INS Tarkash, a Krivak-III frigate built for the Indian Navy
By Ajai Shukla
Unsigned editorial for Business Standard
2nd October 2019
Defence Minister Rajnath Singh was correct in stating that the Indian Navy could deal Pakistan a heavier blow today than in 1971, when Indian missile boats attacked Karachi port. But Mr Singh has set his sights very low. The Karachi strikes, while morale boosting, were eventually peripheral to the outcome of that war. Today, given that Indian Navy’s budget of $8 billion is only slightly smaller than Pakistan’s entire defence allocation of $11 billion; far more would be expected from it. New Delhi’s strategic vision of the Indo-Pacific requires the Indian Navy to exercise control over not just the Arabian Sea and Bay of Bengal, but all of the northern Indian Ocean from the Strait of Hormuz in West Asia, to the Malacca Strait in the East. In achieving this, the key challenge would come not from Pakistan’s weak navy, but from a bigger and stronger China, which is already asserting its presence in these waters. The question for Indian planners is: How ready is our navy for that?
Serious capability shortfalls are evident from the navy’s demand for a larger share of the defence modernisation budget. In an unusually blunt statement last fortnight, the navy vice chief publicly lamented that, in the last seven years, its share of the overall defence budget has dropped from 18 per cent to under 14 per cent today. Meanwhile, its share of the capital budget has fallen from over 30 per cent to less than 24 per cent today. The Indian Navy’s long-term capability plan envisions a fleet of 200 warships and 450 aircraft by 2027, but it currently has just 131 warships and 230 aircraft. Worse, most shortfalls are in capital warships – the multi-role destroyers, frigates and corvettes that are the navy’s workhorses. Submarines are in short supply and the government’s inability to conclude a long-delayed contract for building 24 minesweepers has left the navy with not one of these crucial vessels.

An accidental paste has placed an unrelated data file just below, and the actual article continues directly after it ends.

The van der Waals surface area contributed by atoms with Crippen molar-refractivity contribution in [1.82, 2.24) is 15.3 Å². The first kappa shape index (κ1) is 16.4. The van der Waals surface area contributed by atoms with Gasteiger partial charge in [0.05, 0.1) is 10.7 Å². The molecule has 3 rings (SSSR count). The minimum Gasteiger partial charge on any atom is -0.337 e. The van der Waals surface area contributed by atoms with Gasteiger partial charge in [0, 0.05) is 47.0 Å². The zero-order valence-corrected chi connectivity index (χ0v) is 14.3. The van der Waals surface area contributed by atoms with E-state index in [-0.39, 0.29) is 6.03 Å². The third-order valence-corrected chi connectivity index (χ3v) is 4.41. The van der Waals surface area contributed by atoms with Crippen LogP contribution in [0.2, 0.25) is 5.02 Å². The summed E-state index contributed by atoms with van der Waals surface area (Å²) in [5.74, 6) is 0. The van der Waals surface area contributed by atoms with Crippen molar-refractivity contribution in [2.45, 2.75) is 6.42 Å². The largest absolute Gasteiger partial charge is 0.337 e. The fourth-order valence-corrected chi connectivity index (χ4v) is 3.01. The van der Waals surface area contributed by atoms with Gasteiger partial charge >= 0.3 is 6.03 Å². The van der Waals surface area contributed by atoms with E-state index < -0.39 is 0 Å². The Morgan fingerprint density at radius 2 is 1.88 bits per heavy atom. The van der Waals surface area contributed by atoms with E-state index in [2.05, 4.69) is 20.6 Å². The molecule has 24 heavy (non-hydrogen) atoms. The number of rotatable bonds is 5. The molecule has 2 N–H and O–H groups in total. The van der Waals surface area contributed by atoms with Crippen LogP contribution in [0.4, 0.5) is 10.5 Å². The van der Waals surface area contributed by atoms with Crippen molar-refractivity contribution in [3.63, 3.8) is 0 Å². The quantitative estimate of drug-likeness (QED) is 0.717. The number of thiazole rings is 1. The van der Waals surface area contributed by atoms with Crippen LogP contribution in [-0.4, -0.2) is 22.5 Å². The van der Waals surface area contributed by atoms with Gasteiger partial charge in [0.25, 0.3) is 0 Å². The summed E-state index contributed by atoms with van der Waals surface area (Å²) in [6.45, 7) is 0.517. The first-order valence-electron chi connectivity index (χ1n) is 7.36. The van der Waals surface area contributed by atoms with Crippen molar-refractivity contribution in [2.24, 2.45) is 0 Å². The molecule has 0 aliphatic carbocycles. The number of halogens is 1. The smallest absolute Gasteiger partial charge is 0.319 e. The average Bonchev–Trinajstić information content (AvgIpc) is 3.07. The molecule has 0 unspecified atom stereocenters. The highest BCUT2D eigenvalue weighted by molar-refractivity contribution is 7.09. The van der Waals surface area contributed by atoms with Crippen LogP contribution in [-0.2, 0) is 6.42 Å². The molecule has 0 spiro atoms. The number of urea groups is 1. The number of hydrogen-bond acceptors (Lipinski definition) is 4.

Equally worryingly, many capital warships built in the last two decades are operating without sensors and weapons that are central to their capability. Most of the navy’s modern vessels are not fitted with modern towed array sonars, essential for detecting enemy submarines. These warships, each costing several hundred million dollars, risk being torpedoed because of the absence of sonars worth a few million dollars each. Similarly, the Scorpene submarines now entering service at half a billion dollars each are toothless because contracts have not been concluded for modern torpedoes. As a stopgap, the navy’s decades-old SUT torpedoes have been given a lifetime extension but numbers are falling to barely six torpedoes per submarine.
Part of the blame lies with the navy, which designs quality warships, but builds just three-to-four vessels in each design class. In comparison, the US Navy builds to a standardised design – it commissioned USS Arleigh Burke in 1988, and has since built 82 destroyers of that class. This allows for incremental design and process improvements and economy of scale for vendors and sub-vendors. In comparison, the Indian Navy’s 12 destroyers are spread over three different designs.
The challenges before the navy are clear. Rather than bluster, it is time for the government to set a clear roadmap, allocate the finances needed and facilitate the navy in creating the capability needed for supporting India’s strategic vision in the region.